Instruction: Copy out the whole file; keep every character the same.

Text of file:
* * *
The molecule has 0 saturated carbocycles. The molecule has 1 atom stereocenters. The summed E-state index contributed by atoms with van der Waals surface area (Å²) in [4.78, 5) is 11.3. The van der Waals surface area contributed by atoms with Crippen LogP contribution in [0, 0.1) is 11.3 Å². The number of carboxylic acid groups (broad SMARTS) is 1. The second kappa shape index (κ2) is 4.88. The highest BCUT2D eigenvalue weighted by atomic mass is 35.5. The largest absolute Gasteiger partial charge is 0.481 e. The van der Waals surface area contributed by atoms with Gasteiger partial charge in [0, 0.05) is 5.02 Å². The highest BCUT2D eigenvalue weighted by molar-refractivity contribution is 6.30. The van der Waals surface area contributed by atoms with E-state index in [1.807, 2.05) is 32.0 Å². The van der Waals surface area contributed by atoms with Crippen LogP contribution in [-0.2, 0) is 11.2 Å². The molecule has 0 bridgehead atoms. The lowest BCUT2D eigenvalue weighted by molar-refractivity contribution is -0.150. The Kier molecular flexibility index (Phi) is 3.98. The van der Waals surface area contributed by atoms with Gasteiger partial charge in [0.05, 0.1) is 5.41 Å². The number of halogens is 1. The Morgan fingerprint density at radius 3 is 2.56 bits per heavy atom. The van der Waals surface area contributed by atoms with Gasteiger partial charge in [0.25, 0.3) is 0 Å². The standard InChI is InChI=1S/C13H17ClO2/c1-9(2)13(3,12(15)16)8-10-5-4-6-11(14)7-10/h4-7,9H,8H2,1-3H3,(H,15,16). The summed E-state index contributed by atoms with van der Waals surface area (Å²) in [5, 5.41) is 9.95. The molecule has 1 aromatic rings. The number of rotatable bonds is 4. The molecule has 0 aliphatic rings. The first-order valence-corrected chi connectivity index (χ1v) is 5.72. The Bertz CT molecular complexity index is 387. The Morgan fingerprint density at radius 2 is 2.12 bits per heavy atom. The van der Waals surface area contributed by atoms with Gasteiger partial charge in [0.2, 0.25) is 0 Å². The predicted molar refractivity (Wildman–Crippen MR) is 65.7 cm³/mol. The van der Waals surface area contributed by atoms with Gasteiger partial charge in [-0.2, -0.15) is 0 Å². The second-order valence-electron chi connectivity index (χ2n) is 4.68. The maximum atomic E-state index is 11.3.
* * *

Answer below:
The molecule has 0 saturated carbocycles. The molecule has 1 atom stereocenters. The summed E-state index contributed by atoms with van der Waals surface area (Å²) in [4.78, 5) is 11.3. The van der Waals surface area contributed by atoms with Crippen LogP contribution in [0, 0.1) is 11.3 Å². The number of carboxylic acid groups (broad SMARTS) is 1. The second kappa shape index (κ2) is 4.88. The highest BCUT2D eigenvalue weighted by atomic mass is 35.5. The largest absolute Gasteiger partial charge is 0.481 e. The van der Waals surface area contributed by atoms with Gasteiger partial charge in [0, 0.05) is 5.02 Å². The highest BCUT2D eigenvalue weighted by molar-refractivity contribution is 6.30. The van der Waals surface area contributed by atoms with E-state index in [1.807, 2.05) is 32.0 Å². The van der Waals surface area contributed by atoms with Crippen LogP contribution in [-0.2, 0) is 11.2 Å². The molecule has 0 bridgehead atoms. The lowest BCUT2D eigenvalue weighted by molar-refractivity contribution is -0.150. The Kier molecular flexibility index (Phi) is 3.98. The van der Waals surface area contributed by atoms with Gasteiger partial charge in [0.05, 0.1) is 5.41 Å². The number of halogens is 1. The Morgan fingerprint density at radius 3 is 2.56 bits per heavy atom. The van der Waals surface area contributed by atoms with Gasteiger partial charge in [0.25, 0.3) is 0 Å². The standard InChI is InChI=1S/C13H17ClO2/c1-9(2)13(3,12(15)16)8-10-5-4-6-11(14)7-10/h4-7,9H,8H2,1-3H3,(H,15,16). The summed E-state index contributed by atoms with van der Waals surface area (Å²) in [5, 5.41) is 9.95. The molecule has 1 aromatic rings. The number of rotatable bonds is 4. The molecule has 0 aliphatic rings. The first-order valence-corrected chi connectivity index (χ1v) is 5.72. The Bertz CT molecular complexity index is 387. The Morgan fingerprint density at radius 2 is 2.12 bits per heavy atom. The van der Waals surface area contributed by atoms with Gasteiger partial charge in [0.2, 0.25) is 0 Å². The predicted molar refractivity (Wildman–Crippen MR) is 65.7 cm³/mol. The van der Waals surface area contributed by atoms with Gasteiger partial charge in [-0.2, -0.15) is 0 Å². The second-order valence-electron chi connectivity index (χ2n) is 4.68. The maximum atomic E-state index is 11.3.